Curse: Players often reminisce about the game, mentioning their favorites amongst the 9 years worth of content. Now it's time for you to do the same: what's your favorite encounter throughout the history of EverQuest, and why? (feel free to have multiple developers respond to this if you'd like, it would be great to get the team's thoughts as a whole!)
[rbarker]: For me it was definitely Lord Nagafen back in original release. I was part of the first raid that killed him on Rallos Zek. It was such a rush going back through the fire giant castle and seeing that dragon for the first time. I think I seriously jumped out of my chair the first time he stuck his head through the door and bit me.
[david ford]: During the time when Velious was the current expansion I was lucky enough to be part of a guild called Relics/Descendents (the name changed at some point) that raided 3 nights a week. We started humbly, with 3 groups working in Dragon Necropolis just killing basepop and learning how to work together but soon we were taking down Velious Raid Bosses and fighting in Temple of Veeshan. My favorite memory from that time was the first time we defeated Telkorenar. I never had the pleasure of fighting Nagafen so this was my first fight with a big red dragon. I spent the whole fight ducking around the corner between AEs to launch Dragon Bane spells at him, nearly dying constantly. When we defeated him for the first time it was a proud moment for all of us and I felt like we had really "arrived" as a guild.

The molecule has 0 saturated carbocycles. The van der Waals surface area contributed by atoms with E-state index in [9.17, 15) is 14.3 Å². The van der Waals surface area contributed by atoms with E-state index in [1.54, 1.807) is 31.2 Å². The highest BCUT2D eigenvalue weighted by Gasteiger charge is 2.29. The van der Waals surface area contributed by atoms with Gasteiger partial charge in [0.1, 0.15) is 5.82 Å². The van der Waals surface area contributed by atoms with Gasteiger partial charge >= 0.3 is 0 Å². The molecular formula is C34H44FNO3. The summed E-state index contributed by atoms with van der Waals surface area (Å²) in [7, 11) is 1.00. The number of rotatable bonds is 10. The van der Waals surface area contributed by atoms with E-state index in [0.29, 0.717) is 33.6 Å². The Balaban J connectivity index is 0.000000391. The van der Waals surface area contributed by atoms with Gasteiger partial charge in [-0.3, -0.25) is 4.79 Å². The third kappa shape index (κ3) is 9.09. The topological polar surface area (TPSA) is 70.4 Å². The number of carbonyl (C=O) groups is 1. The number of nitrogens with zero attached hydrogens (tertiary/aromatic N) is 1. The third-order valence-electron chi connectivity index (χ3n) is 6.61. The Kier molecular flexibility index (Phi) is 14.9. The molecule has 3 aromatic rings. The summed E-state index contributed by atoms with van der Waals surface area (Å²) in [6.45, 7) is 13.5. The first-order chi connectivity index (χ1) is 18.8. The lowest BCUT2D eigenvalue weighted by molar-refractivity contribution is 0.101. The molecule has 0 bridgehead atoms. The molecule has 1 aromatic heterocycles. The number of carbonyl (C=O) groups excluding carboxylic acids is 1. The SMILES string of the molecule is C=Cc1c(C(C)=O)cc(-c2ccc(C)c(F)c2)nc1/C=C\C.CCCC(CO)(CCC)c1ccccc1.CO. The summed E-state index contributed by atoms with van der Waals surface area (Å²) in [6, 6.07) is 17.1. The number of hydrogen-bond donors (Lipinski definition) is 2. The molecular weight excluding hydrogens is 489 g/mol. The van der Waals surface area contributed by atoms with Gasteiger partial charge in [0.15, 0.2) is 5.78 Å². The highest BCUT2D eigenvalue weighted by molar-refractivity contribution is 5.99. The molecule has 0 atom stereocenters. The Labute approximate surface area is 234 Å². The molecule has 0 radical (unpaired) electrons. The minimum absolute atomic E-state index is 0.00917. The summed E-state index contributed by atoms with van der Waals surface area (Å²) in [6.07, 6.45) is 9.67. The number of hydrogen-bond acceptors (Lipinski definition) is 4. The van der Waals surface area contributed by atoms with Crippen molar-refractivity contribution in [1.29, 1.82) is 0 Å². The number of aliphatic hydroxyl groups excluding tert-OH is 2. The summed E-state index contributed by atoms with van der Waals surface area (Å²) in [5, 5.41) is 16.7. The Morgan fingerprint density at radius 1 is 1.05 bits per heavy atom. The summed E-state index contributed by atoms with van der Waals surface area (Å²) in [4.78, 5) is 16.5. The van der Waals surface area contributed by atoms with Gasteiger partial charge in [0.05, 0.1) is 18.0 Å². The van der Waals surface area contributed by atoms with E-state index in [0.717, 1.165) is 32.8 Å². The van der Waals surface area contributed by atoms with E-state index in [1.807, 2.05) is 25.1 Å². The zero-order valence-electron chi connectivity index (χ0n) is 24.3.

[jonathan caraker]: It was a thrill to tackle Trakanon, a frantically fast paced do-or-die fight. After sending in the first sacrificial gnome, we had to apply the guild’s damage as quickly as possible before his banish and DoT wiped out the raid. The first time our guild killed him, only two people were left standing: a druid and warrior.
[doug cronkhite]: There were so many great encounters in EverQuest that it’s hard to really narrow it down to one. Things like the first time I saw Lord Nagafen, and Lady Vox. My 1st steps into the Temple of Veeshan, or Vex Thal and many others like it all bring back great memories, but two events in EverQuest really stick out in my mind.